All of this pain hitting him flat in the face - like a brick to a fragile window - it has left him broken and replying with sharp, dead answers right here on the sidewalk - for thousands of people to walk by each day.

There has to be something that I can do. God, what can I do?

Ten dollars.

I remember that I have ten dollars in my pocket from earlier in the week when a supporter had blessed us with some cash to help whoever was in need.

Ten dollars. What can I do with ten dollars?

It’s getting cold outside. I know Juan will spend his night outside. 
Maybe I could buy him a coffee - Dunkin Donuts is inside of Penn Station.

Instead of a coffee, I was able to get Juan a ten dollar gift card!

What happened next will forever be in my eyes:

“Hey Juan, can I talk to you?”

“Huh?” Shyly, curiously, he walks over to me as we step away from the group of people sitting down enjoying their soup and drinks in the peace The Relief Bus offers.

I went on to hand him the gift card and then proceeded to speak to him, hoping of penetrating through to his heart.

“Juan, it hurts my heart to see that your things were stolen again. That’s stupid, annoying, and really just frustrating, and it’s not even my belongings. I know that I can’t replace your things. But, with the ten dollars I had in my pocket, I wanted to make sure you had something to hold onto as a reminder that you are not alone. You are not invisible. You are loved - both by me and anyone that ever comes on The Relief Bus, but God loves you and sees you. Please don’t forget that - even on horrible days.”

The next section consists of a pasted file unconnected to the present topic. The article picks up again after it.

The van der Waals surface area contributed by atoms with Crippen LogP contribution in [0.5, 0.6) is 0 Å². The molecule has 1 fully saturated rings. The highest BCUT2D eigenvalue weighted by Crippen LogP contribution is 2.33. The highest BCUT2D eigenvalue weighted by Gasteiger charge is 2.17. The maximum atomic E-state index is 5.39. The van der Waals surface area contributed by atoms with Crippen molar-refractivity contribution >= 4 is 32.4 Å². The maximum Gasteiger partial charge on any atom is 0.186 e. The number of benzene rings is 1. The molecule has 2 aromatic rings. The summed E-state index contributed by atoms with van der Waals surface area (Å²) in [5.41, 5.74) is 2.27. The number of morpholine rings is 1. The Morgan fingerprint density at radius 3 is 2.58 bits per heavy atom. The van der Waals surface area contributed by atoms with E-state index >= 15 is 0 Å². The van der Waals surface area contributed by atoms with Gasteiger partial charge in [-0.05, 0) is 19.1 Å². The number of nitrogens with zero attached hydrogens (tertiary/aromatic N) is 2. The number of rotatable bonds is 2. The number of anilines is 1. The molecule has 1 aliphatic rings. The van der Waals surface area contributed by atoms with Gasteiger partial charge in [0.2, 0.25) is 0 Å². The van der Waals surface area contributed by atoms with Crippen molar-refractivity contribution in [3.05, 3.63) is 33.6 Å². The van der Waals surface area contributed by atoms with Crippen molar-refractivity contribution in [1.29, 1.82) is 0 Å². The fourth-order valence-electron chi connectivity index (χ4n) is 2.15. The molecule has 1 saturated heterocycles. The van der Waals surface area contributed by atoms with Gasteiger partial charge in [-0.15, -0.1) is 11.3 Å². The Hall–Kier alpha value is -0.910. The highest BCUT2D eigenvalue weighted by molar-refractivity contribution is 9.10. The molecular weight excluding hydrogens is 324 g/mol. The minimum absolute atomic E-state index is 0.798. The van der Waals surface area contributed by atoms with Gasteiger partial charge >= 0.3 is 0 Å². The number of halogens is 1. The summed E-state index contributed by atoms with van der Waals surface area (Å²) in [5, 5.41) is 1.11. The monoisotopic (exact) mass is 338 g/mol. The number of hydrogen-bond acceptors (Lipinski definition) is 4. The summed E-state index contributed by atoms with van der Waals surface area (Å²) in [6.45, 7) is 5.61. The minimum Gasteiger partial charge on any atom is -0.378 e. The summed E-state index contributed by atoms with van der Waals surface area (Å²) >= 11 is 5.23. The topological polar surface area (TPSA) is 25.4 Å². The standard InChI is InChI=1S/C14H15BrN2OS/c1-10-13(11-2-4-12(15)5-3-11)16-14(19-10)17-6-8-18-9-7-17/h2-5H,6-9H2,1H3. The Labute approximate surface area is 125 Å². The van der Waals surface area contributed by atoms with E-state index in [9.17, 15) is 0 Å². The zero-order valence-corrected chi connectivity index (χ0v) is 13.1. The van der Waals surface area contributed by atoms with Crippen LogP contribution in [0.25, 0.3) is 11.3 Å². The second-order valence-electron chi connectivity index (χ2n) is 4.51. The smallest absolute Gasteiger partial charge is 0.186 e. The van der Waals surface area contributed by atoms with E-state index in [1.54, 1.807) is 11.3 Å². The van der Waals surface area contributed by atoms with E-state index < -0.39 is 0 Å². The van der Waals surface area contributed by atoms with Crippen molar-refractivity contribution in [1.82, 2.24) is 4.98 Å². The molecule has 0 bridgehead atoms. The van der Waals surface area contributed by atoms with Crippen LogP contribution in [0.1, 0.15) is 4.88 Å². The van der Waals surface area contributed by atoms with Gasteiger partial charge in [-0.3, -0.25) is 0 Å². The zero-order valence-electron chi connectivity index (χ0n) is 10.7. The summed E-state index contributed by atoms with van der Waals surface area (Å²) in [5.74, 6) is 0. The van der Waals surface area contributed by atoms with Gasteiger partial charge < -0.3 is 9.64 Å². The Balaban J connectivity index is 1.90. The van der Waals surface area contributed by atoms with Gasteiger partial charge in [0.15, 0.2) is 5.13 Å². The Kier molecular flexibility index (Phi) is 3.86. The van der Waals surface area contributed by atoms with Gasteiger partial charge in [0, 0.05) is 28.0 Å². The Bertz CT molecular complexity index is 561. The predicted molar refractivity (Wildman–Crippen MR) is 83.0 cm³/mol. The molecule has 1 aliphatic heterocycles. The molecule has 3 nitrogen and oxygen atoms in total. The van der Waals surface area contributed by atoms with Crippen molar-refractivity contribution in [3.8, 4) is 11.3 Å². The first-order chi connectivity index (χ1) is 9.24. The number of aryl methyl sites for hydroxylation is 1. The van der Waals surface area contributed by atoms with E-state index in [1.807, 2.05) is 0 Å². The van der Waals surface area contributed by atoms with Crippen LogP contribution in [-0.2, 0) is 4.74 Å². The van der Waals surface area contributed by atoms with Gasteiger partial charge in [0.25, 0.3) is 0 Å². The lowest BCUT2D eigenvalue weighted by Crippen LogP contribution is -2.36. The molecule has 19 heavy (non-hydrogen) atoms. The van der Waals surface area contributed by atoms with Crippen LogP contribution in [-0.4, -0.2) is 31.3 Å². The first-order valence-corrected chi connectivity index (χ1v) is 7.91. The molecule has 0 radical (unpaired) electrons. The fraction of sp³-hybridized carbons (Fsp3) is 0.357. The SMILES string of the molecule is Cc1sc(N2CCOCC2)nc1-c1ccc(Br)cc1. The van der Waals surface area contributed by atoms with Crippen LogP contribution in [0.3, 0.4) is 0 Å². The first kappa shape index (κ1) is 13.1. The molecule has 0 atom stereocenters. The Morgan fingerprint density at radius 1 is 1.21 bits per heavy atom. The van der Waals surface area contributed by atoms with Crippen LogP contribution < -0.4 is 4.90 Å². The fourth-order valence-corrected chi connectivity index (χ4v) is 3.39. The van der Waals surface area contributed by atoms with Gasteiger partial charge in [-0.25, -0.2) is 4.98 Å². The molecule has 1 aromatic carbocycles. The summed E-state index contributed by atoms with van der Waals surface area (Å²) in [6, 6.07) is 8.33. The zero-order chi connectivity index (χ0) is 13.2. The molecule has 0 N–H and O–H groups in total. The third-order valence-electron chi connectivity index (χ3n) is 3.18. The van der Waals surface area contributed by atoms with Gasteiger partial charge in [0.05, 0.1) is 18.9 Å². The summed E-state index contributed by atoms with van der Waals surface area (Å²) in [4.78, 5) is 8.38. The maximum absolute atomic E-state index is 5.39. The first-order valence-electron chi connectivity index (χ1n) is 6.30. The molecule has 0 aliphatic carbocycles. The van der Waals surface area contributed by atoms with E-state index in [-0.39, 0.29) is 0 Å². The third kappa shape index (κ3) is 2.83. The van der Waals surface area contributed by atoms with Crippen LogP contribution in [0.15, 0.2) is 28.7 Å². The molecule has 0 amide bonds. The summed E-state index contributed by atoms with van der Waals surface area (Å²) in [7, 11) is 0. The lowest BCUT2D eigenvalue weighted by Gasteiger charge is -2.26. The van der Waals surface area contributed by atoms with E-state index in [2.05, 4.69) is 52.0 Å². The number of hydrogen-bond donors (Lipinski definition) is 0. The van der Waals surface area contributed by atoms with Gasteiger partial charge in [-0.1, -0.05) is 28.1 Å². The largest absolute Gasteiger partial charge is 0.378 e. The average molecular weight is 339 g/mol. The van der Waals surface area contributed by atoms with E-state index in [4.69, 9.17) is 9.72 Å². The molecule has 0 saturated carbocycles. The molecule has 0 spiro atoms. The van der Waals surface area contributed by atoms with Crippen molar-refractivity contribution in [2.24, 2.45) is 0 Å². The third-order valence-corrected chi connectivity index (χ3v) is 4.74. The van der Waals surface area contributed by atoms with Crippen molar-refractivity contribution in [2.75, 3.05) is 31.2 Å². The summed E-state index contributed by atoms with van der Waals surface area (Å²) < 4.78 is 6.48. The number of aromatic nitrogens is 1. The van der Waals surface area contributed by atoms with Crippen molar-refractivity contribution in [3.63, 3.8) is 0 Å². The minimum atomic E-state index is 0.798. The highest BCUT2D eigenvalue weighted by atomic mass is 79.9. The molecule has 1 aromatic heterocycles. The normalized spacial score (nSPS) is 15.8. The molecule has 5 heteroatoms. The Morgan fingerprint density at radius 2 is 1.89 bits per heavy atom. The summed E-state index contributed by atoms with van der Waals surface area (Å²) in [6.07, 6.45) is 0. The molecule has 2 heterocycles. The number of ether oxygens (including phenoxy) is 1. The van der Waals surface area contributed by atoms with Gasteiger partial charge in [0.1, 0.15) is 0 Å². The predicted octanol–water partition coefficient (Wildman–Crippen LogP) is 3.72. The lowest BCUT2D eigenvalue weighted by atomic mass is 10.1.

Tears. Tears that were coming out of his eyes no matter how hard he tried to keep them away or remain tough on the outside. Tears were coming.

Quickly wiping them away, all he could put out was a choked, “Thank you”.

That night was a representation of what happens when simple people give sacrificially and it turns into a shattered person being put back together, shard by shard.

I don’t remember who handed me that cash - I just know that it was there when I needed it, but more importantly, it was there when God needed to use a simple $10 bill to transform from paper, to a card, to a heart sewn back up.

So, today, in this “season of giving”, funds, dollars are a needed, requested, and amazing things.

But WAY BEYOND what you give is what God is going to do with it.

Each and every day I go out on the streets, and God uses the things we bring: soup, drinks, a bus, bibles, chairs, tables, socks, hygiene kits, clothing, bread, and people to not just be blank objects, but instead as tools that are used to transform lives from broken pieces to restored and healed men and women.

Thank you for your gift of support to me and my family, I promise to use it effectively and powerfully to show people that they are no longer invisible - but instead loved.

For more information, or to support my family, check out my website: www.healthyhusband.com/SupportMyFamily

As always, feel free to share if this story will help others see people better. Much love all.